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Channeling Influence: Supply Chain's Evolutionary Role in Corporate Social Responsibility

May 9, 2016
Going beyond the Triple Bottom Line in CSR can lead to substantial benefits to a company.

As corporate social responsibility (CSR) continues to gain global attention, it's clear there are many voices influencing the conversation. Investors and stakeholders, legislators, regulators, and consumers all have a vested interest in corporate consciousness initiatives, but it's the supply chain that continues to play a major role in influencing the evolution of CSR. For many supply chain leaders, CSR requires a deeper and more purposeful integration into their operations, but it's not been an easy journey.

At first glance, the focus on the supply chain as the key driver of corporate consciousness comes across as scrutiny. In reality, supply chain leaders have the most influential voice in the CSR conversation, and can be the gatekeeper of getting sustainability and corporate consciousness initiatives off the white board and into action. The scope of the supply chain's role in CSR is not limited to regulation and implementation. There are significant benefits inherent in these initiatives that have direct benefits for the supply chain while positively impacting people and the planet.

CSR's greatest influence in the supply chain requires a deeper, more purposeful commitment from the entire organization—one that that goes beyond the Triple Bottom Line philosophy of accounting for people, planet and profits to having greater transparency while ensuring sustainability. Global enterprises, with their expansive geographic footprint, appear to be the pioneers of CSR. However, as demands increase for transparency and sustainability in the supply chain, companies of all sizes must keep pace.

The demand is clear: Establish a fully traceable, transparent and sustainable supply chain. What is not so clear is how this mandate can actually help supply chain operations innovate and influence more impact and purpose from CSR programs.

The fact is, going beyond the Triple Bottom Line in CSR actually helps influence and drive innovation in the supply chain and holds opportunities for substantial benefits to the business.

Here are five benefits to CSR that supply chain leaders should consider:

1. Protect the Supply Chain—So much of a business's profitability lies in the efficiency of its supply chain processes. While a flat economy model of "use to produce" would call for keeping operational costs as low as possible, the Triple Bottom Line is built around a completely different equation. Working conditions, wages, licensing and permits, ecological impact from production and transportation—these are the factors that should be evaluated at every stage and within every link in the supply chain for resilience, resistance and ability to recover should an interruption occur.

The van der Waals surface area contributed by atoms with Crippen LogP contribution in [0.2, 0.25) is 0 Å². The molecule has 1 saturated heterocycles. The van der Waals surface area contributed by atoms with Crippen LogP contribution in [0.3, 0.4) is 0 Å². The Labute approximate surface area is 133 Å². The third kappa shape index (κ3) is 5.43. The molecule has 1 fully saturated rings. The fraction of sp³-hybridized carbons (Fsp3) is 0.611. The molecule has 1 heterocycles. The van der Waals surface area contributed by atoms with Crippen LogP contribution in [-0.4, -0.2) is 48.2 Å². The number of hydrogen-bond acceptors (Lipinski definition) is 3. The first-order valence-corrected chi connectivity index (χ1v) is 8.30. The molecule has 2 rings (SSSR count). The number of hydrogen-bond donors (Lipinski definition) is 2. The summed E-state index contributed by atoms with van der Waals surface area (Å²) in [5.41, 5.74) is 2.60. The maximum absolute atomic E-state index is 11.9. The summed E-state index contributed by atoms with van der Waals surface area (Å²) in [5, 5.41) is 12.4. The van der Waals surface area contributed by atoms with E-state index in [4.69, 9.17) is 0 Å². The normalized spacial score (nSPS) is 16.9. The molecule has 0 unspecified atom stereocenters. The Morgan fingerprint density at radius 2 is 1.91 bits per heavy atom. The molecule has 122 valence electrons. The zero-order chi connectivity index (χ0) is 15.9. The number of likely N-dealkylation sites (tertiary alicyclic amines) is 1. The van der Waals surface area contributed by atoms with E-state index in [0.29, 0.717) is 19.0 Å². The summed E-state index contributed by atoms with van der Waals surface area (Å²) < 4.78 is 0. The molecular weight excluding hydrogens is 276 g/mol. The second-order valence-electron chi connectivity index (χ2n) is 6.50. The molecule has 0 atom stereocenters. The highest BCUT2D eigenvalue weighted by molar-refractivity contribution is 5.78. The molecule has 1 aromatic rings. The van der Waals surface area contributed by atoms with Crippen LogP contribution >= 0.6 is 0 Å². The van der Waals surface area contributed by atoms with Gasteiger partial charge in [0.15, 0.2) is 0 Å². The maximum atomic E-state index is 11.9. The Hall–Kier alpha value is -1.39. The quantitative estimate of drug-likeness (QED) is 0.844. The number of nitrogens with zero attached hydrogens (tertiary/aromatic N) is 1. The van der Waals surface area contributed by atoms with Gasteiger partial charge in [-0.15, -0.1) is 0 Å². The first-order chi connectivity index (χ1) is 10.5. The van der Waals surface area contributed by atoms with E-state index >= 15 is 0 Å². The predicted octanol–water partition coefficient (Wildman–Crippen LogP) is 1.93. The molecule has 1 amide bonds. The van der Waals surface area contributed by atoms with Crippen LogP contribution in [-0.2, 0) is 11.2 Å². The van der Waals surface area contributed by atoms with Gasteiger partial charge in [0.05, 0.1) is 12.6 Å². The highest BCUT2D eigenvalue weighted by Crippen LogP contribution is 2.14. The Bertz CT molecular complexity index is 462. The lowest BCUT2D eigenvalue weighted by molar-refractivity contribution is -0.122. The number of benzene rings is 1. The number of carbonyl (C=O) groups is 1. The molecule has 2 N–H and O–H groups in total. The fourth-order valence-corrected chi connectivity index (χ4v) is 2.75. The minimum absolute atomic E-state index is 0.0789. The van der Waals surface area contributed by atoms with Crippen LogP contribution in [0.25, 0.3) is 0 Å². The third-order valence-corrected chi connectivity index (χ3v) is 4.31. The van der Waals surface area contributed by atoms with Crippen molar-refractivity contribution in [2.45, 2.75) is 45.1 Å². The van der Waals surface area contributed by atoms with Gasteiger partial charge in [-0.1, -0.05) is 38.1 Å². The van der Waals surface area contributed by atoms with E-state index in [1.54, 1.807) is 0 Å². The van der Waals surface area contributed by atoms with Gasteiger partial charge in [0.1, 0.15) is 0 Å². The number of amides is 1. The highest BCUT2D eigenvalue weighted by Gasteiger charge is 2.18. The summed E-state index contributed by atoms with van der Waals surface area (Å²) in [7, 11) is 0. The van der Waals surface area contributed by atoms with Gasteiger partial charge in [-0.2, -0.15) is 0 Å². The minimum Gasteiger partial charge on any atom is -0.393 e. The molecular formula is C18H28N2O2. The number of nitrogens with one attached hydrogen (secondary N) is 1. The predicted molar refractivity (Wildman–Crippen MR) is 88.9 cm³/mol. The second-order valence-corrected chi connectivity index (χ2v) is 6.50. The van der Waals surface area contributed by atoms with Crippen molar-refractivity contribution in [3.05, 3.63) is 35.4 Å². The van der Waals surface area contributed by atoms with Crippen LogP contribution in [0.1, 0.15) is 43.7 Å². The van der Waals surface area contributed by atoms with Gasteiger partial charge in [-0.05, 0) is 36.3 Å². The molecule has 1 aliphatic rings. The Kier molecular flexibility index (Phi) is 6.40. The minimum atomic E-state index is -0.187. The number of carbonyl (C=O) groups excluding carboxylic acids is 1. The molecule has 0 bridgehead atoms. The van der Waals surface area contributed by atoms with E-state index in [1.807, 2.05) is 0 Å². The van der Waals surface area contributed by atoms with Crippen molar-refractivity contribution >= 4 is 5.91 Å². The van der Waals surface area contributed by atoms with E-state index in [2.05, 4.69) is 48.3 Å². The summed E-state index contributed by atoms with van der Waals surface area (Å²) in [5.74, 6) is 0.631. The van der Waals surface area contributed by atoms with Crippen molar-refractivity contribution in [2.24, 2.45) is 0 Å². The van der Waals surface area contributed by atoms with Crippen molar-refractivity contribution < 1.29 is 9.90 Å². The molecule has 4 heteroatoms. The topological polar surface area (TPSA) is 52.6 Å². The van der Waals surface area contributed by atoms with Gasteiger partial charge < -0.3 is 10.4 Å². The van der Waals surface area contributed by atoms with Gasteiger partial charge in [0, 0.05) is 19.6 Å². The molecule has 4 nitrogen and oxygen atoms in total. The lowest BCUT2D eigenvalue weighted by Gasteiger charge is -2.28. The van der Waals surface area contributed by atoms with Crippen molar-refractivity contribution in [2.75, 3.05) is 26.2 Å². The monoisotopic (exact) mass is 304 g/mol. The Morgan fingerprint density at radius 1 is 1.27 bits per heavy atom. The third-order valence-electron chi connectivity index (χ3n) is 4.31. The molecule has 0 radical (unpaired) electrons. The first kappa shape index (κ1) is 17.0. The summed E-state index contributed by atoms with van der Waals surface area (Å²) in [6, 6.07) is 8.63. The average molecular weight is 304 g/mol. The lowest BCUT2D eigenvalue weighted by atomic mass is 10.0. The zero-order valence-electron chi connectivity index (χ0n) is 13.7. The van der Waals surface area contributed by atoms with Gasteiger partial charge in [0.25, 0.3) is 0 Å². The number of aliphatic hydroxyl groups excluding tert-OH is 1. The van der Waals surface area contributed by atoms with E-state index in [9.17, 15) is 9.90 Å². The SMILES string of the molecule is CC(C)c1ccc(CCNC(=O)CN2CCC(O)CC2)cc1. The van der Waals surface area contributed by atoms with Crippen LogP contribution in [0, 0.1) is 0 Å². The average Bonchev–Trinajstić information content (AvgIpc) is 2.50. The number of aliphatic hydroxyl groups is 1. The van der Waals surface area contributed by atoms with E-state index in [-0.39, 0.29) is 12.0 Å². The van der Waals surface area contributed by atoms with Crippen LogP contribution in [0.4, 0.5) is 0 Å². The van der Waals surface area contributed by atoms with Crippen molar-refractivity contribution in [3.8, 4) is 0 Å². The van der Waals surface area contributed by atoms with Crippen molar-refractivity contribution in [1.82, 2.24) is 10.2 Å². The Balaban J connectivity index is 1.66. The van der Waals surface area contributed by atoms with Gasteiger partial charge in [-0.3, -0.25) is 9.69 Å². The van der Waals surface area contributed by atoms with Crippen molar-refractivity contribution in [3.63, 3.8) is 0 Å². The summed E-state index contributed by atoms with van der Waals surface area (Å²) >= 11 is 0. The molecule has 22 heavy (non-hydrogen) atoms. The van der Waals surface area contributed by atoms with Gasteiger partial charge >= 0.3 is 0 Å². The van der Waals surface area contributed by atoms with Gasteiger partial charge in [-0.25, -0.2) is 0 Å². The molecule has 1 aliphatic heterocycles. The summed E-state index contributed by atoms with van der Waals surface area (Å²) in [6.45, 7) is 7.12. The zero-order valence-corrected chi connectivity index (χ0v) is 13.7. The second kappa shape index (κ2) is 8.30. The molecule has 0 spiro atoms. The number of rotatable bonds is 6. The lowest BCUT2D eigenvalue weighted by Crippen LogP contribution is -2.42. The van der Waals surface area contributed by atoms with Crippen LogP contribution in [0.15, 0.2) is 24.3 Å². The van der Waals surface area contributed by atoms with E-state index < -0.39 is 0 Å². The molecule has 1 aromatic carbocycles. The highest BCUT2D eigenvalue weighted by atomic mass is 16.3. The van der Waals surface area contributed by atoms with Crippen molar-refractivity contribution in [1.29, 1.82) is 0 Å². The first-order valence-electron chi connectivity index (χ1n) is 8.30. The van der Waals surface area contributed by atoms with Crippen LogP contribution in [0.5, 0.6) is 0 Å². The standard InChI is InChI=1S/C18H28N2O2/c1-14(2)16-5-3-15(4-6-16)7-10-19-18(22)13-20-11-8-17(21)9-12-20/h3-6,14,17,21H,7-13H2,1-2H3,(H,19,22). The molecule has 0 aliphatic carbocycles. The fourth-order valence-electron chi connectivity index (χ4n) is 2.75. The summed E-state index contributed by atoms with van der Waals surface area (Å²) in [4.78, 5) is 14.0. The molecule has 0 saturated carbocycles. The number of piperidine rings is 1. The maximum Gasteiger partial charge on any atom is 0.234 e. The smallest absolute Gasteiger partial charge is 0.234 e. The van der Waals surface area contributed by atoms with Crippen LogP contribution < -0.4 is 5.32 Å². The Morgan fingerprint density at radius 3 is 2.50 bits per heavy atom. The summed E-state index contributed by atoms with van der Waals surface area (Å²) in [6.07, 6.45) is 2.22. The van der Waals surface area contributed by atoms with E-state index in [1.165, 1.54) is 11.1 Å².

A recent survey of supply chain leaders by PWC Global shows that 60% of respondents say that key performance indicators (KPI) had dropped by 3% year over year as a result of supply chain disruptions. This is a KPI that businesses can't afford to allow to trend negatively.

Going beyond the Triple Bottom Line brings greater responsibility, but it also brings greater visibility to all aspects and implications of sustainability in the supply chain. Having full transparency into supply chain operations including partners is not just about conforming to regulatory standards; it is a means to protect the supply chain itself. If your supply chain is to be effective in meeting CSR standards, it must be operating at the highest of ethics. Furthermore, if there are risks that can be avoided or prepared for, it is in the best interest of every link in that chain to take immediate action.

2. Boost Collaboration with Suppliers—The regulatory aspects of CSR call for businesses to initiate on-going conversations with suppliers and to work in cooperation towards greater transparency. While these conversations are absolutely essential to achieving effective CSR, they also have a highly-beneficial by-product: better collaboration and greater opportunity for innovation, efficiency and cost savings.

Of course, this is dependent on the proper approach. True collaboration, bi-directional exchanges, and defining shared goals and expectations should be the guiding standards for partner relationships. Stronger supplier relationships can also uncover potential improvements in product quality in addition to processes that will in turn propel KPIs in the supply chain.

3. Establish Brand Authenticity—Consumers and investors are too savvy to accept isolated acts of charity as bona fide corporate responsibility. A paper goods company that plants 100 trees in Detroit while across the globe destroys 100 acres of trees in a rain forest is certain to be accused of nothing more than a publicity stunt. If Leonardo DiCaprio can't make a plea from the Academy Awards' stage for a cleaner planet without having his own carbon footprint publicly scrutinized, no corporation will get away with it either.